It’s Sustainable Tuesday
This Sustainable Tuesday, let’s share the inspiring story of the most sustainable Dutch man, Co-founder of WakaWaka, Maurits Groen.
In 2016 we shared the happy news that our very own Co-Founder, Maurits Groen was named #1 most sustainable person in the Netherlands by the Dutch newspaper Trouw. And today happens to be Sustainable Tuesday! A day where every inhabitant of The Netherlands can hand over their sustainable idea to the government. This Sustainable Tuesday, let’s share the inspiring story of the most sustainable Dutch man!
1. We are humbled by the fact that you are the green heart of WakaWaka. Tell us, when your first green seeds were planted?
It started already when I was much younger when I became interested in the process of recycling. As soon as I knew that materials could be used for recycling, I collected newspapers in my local neighborhood. I was so impressed by the fact that one could make these printed letters disappear to use the paper once again.
Later on, during my study political sciences, I became interested in the protection of the environment. I got involved with the organization ‘Milieudefensie’ and have been active on environmental issues ever since.
2. What does sustainability mean for you?
I don’t particularly like the word sustainability. Because it suggests that there is also the option of not being sustainable.
It is ridiculous that people or businesses would not be sustainable. Sustainability should be the default behavior of everyone and every company.
3. How did you become the Co-founder of WakaWaka?
I was involved in a project with the aim to make the 2010 World Cup in South Africa ‘climate neutral’. Camille van Gestel, Co-founder of WakaWaka was part of this project. We made sure that traditional lights bulbs were replaced by LED lighting. However, these LED lights were only used in offices and hotels. In order to truly make a change, we wanted to do something for the slums in South Africa as well. We wondered how we could introduce light, in a sustainable way, to the millions of people that do not have access to electricity. The solution turned out to be WakaWaka.
4. Do you think the concept of Sustainable Tuesday should be adopted worldwide?
Yes, absolutely. During Sustainable Tuesday small scale or large scale initiatives get the opportunity to present their sustainable solutions to a larger public. More importantly; to delegates of the government.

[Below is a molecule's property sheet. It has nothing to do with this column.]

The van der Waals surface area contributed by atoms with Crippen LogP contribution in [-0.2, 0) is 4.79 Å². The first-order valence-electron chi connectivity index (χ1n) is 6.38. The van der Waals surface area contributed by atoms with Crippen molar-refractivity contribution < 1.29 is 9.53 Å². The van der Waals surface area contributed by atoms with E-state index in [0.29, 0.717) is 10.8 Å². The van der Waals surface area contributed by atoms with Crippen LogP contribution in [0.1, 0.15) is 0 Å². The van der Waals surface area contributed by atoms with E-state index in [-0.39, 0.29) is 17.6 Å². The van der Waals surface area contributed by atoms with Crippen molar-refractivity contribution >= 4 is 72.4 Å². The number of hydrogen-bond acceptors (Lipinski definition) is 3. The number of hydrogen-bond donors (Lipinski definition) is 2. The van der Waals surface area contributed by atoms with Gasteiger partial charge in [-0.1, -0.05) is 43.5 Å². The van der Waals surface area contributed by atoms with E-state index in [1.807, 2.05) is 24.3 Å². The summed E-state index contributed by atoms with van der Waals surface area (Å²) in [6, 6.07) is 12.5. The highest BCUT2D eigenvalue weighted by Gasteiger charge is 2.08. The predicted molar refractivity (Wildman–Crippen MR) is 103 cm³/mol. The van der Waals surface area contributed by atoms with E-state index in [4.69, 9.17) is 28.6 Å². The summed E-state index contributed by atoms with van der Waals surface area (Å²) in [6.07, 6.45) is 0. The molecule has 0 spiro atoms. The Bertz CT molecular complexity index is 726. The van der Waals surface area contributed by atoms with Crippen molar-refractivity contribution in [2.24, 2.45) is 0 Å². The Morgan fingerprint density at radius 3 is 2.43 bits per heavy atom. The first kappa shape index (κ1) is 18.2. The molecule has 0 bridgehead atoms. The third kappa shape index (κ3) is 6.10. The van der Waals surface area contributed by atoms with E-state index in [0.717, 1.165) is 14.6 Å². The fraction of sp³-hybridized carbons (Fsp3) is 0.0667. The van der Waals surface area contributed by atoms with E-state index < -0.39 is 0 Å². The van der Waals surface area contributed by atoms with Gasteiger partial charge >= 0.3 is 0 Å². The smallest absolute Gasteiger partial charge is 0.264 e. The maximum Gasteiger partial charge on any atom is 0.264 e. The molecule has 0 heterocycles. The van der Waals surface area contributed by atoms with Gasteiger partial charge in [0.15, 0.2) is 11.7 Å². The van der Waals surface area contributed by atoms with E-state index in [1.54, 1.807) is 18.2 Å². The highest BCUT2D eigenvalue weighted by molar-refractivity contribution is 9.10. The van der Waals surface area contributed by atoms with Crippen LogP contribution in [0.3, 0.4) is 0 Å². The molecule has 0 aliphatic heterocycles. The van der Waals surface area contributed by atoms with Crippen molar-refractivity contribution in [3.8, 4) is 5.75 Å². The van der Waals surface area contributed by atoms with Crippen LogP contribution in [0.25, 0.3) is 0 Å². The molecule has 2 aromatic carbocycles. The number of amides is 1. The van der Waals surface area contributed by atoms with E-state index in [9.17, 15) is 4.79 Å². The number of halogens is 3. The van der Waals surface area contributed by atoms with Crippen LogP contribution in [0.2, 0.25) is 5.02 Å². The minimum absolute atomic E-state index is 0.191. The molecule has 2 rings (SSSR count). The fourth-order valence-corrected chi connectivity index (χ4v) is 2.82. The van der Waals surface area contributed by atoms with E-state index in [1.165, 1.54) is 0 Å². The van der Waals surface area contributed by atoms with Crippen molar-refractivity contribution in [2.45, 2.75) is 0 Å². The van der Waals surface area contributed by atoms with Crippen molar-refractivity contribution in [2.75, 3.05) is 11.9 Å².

In the Netherlands we are organizing the 18th edition already, trying to connect government, citizens, and companies. The sustainability debate is still very much polarized, and Sustainable Tuesday is one of the initiatives to stimulate the debate and bring parties together.
5. In your opinion, how can we, as an individual, be more sustainable?
Everyone makes little decisions, every single day. Decisions as to whether you will take public transport to work, what you do with your rubbish, how long you shower in the morning or whether you install solar panels on your roof. If we would add up all those decisions of individuals, the sum of decisions can actually constitute a much bigger effect.
To be more sustainable we should start doing things differently. As an individual, you can start changing small things. If you consistently choose differently, we will end up changing things and behaving in a more sustainable way.
6. Besides to WakaWaka, you have your own publication agency MGMC that publishes books about environmental challenges and solutions. Tomorrow happens to be ‘Buy a Book Day’! Do you have any good book suggestions for us?
I recommend Jeremy Leggett’s book: The Winning of The Carbon War. MGMC introduced this book in the Netherlands under the title ‘de Overwinning; het einde van het fossiele tijdperk’. Leggett’s book comes ten years after Al Gore presented his ‘Inconvenient Truth’ and presents an overview of how the world is changing from fossil-based energy sources to increasing uses of renewable energy sources. The story is well written. In his books, Leggett explores how this transformation is taking place and the events taking place leading to the Paris Climate Change Conference. I would say it is a ‘Climate Page Turner’, a thrilling story about the contemporary developments in the business world and government policy concerning climate matters.
Did you know that if you purchase a book via the company Youbedo, you support the WakaWaka Foundation? That’s what we call a win-win situation.
Maurits is not the only sustainable fan in our WakaWaka team. We asked some of our colleagues what sustainability means for them.
Brian Campos - Marketing and communications intern
“To me, sustainability means using world’s resources in a way that ensures that future generations will be able to enjoy the same resources.”
Fleur van Monsjou - Impact Manager
“Sustainability to me starts with being aware of the influence I have on my environment in the general sense of the word. Partly on the environment but also relationships and everything starts with knowledge. This is visible in my actions meaning me making decisions based on knowledge and trying to improve myself every day.”
Amber van Leeuwen - Social Media Strategist
“To me, the word ‘sustainability’ means taking responsibility for your actions in a way that you will make your future self proud!”
Emma Olde Bijvank - Strategic Partnerships
“To me, sustainability is about time and space. It is about the consequences of the decisions we make today. Ignorance and/or a lack of information about potential negative consequences can lead to postponement of negative impact on the future or elsewhere around the world.”
“For me, sustainability stands for smart, conscious decision making and implementation where the future is equally as important as the present.”